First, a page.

In Federalist Paper 45, James Madison, the father of our Constitution, explains, “The powers delegated by the proposed Constitution to the Federal Government, are few and defined. Those which are to remain in the State Governments are numerous and indefinite. The former will be exercised principally on external objects, as war, peace, negotiation, and foreign commerce; with which last the power of taxation will for the most part be connected.” Other founders gave similar assurances about the limitations that the constitution set on the federal government. If our founders could see today’s federal government, it would be unrecognizable to their vision. In fact, their vision has been turned upon its head, so that the powers of the state governments are “few and defined” and those of the federal government “are numerous and indefinite.”
Who is to blame for a federal government that spends a third of our income, regulates most every aspect of our lives, and has snuffed out the personal liberty envisioned by our founders? It is tempting to blame politicians whom we elect and send to Washington. I shared that view until a luncheon conversation I had with the late Sen. Jesse Helms of North Carolina during the 1980s.
Part of our conversation was about crop subsidies that I had often criticized in my nationally syndicated column. Sen. Helms said that he agreed with me 100 percent. Then he asked me to tell him how could he remain senator from North Carolina and vote against crop subsidies. He said that if he voted against crop subsidies, North Carolinians would run him out of office and elect someone else whom I’d find worse than he.
My conversation with Sen. Helms was an epiphany of sorts: how reasonable is it for us to ask or expect a politician to commit what he deems to be political suicide? A politician’s goal, before all others, is to get elected to and remain in office. The way he accomplishes that is suggested by Henry Louis Mencken’s description of an election: “Government is a broker in pillage, and every election is sort of an advance auction sale of stolen goods.” To the extent Mencken is right our problem is identified. It’s not our politicians who are to blame for our Leviathan government and subsequent loss of liberties. It is the American people.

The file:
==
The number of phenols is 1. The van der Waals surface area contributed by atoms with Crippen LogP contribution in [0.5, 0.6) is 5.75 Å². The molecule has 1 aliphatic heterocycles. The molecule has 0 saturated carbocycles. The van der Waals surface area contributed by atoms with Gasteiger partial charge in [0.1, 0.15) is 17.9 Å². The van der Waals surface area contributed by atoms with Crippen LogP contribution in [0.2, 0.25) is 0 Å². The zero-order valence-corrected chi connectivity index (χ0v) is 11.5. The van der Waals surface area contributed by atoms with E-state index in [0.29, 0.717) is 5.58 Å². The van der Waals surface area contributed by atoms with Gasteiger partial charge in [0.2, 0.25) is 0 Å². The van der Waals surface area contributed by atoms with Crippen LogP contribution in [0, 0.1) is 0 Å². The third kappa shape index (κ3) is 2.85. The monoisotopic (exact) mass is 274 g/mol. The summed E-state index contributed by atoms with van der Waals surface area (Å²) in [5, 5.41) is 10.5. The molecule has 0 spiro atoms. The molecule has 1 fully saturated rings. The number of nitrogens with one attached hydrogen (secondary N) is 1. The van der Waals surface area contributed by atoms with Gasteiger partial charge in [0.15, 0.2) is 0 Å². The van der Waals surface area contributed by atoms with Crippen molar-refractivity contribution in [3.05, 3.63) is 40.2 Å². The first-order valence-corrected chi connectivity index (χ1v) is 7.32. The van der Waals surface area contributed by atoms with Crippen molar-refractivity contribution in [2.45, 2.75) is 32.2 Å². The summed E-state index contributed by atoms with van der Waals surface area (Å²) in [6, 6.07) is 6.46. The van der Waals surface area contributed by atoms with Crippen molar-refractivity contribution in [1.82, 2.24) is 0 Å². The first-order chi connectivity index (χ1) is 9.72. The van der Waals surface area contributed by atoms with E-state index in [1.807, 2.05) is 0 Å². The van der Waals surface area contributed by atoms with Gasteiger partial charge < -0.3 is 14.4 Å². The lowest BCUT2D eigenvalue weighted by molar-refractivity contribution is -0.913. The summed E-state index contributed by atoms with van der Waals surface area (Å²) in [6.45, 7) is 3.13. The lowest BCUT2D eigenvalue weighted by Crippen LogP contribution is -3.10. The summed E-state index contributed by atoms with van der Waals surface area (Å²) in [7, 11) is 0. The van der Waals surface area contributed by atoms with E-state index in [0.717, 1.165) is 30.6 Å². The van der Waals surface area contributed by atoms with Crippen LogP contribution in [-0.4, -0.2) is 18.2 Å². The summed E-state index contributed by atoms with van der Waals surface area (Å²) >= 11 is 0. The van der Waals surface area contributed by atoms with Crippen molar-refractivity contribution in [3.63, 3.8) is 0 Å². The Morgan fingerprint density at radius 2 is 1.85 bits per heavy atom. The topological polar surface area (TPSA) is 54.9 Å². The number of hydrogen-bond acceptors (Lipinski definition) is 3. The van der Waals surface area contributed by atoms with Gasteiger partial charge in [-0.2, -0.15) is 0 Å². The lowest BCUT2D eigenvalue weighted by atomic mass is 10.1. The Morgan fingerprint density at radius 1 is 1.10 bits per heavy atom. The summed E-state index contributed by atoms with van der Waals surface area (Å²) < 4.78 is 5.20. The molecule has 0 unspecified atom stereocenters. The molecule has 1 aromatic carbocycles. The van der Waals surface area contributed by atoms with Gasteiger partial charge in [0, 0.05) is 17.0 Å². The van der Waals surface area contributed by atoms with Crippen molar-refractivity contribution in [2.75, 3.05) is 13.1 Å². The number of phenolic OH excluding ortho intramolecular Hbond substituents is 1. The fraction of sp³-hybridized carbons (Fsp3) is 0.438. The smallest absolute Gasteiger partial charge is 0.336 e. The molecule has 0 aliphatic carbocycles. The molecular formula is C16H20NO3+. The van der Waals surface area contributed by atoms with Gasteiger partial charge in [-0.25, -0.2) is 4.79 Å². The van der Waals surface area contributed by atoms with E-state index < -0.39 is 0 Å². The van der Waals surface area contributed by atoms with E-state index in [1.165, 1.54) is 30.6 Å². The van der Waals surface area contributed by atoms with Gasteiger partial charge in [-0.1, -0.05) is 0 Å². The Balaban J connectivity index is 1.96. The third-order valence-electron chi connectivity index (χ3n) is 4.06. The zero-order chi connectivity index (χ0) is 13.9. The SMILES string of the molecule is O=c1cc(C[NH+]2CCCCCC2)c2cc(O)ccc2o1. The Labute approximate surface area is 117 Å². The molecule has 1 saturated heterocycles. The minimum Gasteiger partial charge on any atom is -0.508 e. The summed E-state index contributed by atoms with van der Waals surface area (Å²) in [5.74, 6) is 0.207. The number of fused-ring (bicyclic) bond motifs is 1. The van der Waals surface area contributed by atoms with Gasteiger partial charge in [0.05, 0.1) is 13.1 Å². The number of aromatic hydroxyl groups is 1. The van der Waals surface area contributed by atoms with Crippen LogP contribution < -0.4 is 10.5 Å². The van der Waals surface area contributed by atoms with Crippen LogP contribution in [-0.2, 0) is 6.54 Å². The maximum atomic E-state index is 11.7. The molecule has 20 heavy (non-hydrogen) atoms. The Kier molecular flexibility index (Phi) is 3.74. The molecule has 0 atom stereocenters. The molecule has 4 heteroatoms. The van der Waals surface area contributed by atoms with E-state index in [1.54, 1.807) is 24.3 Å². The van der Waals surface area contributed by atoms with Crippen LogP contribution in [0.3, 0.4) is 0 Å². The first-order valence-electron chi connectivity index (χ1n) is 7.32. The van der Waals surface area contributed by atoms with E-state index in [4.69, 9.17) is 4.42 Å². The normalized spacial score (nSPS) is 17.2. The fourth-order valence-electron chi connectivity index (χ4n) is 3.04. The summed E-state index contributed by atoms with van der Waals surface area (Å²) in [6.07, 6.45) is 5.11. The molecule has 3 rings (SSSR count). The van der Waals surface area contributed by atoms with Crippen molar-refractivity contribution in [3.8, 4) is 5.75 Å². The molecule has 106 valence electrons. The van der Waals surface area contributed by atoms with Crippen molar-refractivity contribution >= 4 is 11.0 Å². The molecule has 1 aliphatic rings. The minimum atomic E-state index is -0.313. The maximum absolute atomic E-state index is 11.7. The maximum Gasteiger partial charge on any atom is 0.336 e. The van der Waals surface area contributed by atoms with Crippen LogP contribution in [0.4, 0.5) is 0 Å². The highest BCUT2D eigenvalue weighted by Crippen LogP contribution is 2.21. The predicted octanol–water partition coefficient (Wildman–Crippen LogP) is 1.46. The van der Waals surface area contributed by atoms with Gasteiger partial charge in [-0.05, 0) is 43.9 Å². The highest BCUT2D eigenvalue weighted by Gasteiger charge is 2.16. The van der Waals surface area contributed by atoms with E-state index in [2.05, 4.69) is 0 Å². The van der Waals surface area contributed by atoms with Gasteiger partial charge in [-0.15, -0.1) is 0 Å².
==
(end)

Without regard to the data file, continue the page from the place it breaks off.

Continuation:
Government has no resources of its very own. Moreover, there is no Tooth Fairy or Santa Claus who gives the government resources. The recognition that government has no resources of its very own forces us to recognize that the only way Congress can give one American one dollar is to first, through intimidation, threats, and coercion, confiscate that dollar from some other American through its agents at the taxing authorities. Politicians do precisely what we elect them to office to do: take the rightful property of one American and give it to another.
That is not a complimentary description of our fellow Americans, but it is the reality. If you don’t believe it, imagine there is a senatorial candidate running for office in your state. He tells the people that he plans to heed the Constitution. Therefore, he will not fight to bring his constituents highway construction funds, aid to higher education, farm and business subsidies, welfare, and other federal expenditures not enumerated in the Constitution. He would never be elected. The most tragic thing is that the citizens of the state would be acting wisely, because if he does not bring home the bacon, it does not mean that his constituents will pay lower federal income taxes. All it means is that citizens of some other state will get the money instead. Once legalized theft begins, it pays for everyone to participate. Those not participating will wind up holding the short end of the stick.
If one asks the question: Which way are we headed, tiny steps at a time—toward more liberty or toward greater government control of our lives? The answer is unambiguously more government control of our lives. What can be done? To recover our liberty requires at the minimum putting Washington back to where it was from 1787 to 1920, when it spent only 3 percent of the GDP, except during times of war, as opposed to today’s more than 30 percent of GDP. A constitutional amendment limiting federal spending to, say, 10 percent of the GDP would be a good start.